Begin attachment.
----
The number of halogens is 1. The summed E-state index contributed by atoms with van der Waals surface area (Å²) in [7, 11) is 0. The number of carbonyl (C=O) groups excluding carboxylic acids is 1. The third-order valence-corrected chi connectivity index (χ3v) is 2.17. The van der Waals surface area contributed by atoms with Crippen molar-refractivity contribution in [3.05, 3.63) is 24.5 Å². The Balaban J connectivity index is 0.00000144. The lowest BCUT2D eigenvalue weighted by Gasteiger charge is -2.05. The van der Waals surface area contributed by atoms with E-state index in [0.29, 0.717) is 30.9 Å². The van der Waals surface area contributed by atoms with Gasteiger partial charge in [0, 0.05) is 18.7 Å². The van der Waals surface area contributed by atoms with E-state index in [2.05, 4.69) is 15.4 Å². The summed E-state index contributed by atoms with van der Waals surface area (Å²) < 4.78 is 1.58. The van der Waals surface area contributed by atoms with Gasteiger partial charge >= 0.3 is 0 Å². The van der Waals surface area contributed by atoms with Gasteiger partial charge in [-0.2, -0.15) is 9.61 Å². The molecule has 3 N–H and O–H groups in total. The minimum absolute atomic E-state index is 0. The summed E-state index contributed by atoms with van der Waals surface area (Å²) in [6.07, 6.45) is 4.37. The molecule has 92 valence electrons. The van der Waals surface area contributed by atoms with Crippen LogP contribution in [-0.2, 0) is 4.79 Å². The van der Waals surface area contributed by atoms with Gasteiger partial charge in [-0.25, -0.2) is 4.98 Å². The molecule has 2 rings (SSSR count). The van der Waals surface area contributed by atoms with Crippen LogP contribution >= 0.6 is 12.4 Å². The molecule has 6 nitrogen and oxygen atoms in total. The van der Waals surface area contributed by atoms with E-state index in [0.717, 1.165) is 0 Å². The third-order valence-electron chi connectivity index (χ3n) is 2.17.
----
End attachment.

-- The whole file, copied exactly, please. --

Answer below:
The number of halogens is 1. The summed E-state index contributed by atoms with van der Waals surface area (Å²) in [7, 11) is 0. The number of carbonyl (C=O) groups excluding carboxylic acids is 1. The third-order valence-corrected chi connectivity index (χ3v) is 2.17. The van der Waals surface area contributed by atoms with Crippen molar-refractivity contribution in [3.05, 3.63) is 24.5 Å². The Balaban J connectivity index is 0.00000144. The lowest BCUT2D eigenvalue weighted by Gasteiger charge is -2.05. The van der Waals surface area contributed by atoms with E-state index in [0.29, 0.717) is 30.9 Å². The van der Waals surface area contributed by atoms with Gasteiger partial charge in [0, 0.05) is 18.7 Å². The van der Waals surface area contributed by atoms with E-state index in [2.05, 4.69) is 15.4 Å². The summed E-state index contributed by atoms with van der Waals surface area (Å²) < 4.78 is 1.58. The van der Waals surface area contributed by atoms with Gasteiger partial charge >= 0.3 is 0 Å². The van der Waals surface area contributed by atoms with Gasteiger partial charge in [-0.2, -0.15) is 9.61 Å². The molecule has 3 N–H and O–H groups in total. The minimum absolute atomic E-state index is 0. The summed E-state index contributed by atoms with van der Waals surface area (Å²) in [6.07, 6.45) is 4.37. The molecule has 92 valence electrons. The van der Waals surface area contributed by atoms with Crippen LogP contribution in [-0.2, 0) is 4.79 Å². The van der Waals surface area contributed by atoms with Gasteiger partial charge in [-0.25, -0.2) is 4.98 Å². The molecule has 2 rings (SSSR count). The van der Waals surface area contributed by atoms with Crippen LogP contribution >= 0.6 is 12.4 Å². The molecule has 6 nitrogen and oxygen atoms in total. The van der Waals surface area contributed by atoms with E-state index in [0.717, 1.165) is 0 Å². The third-order valence-electron chi connectivity index (χ3n) is 2.17.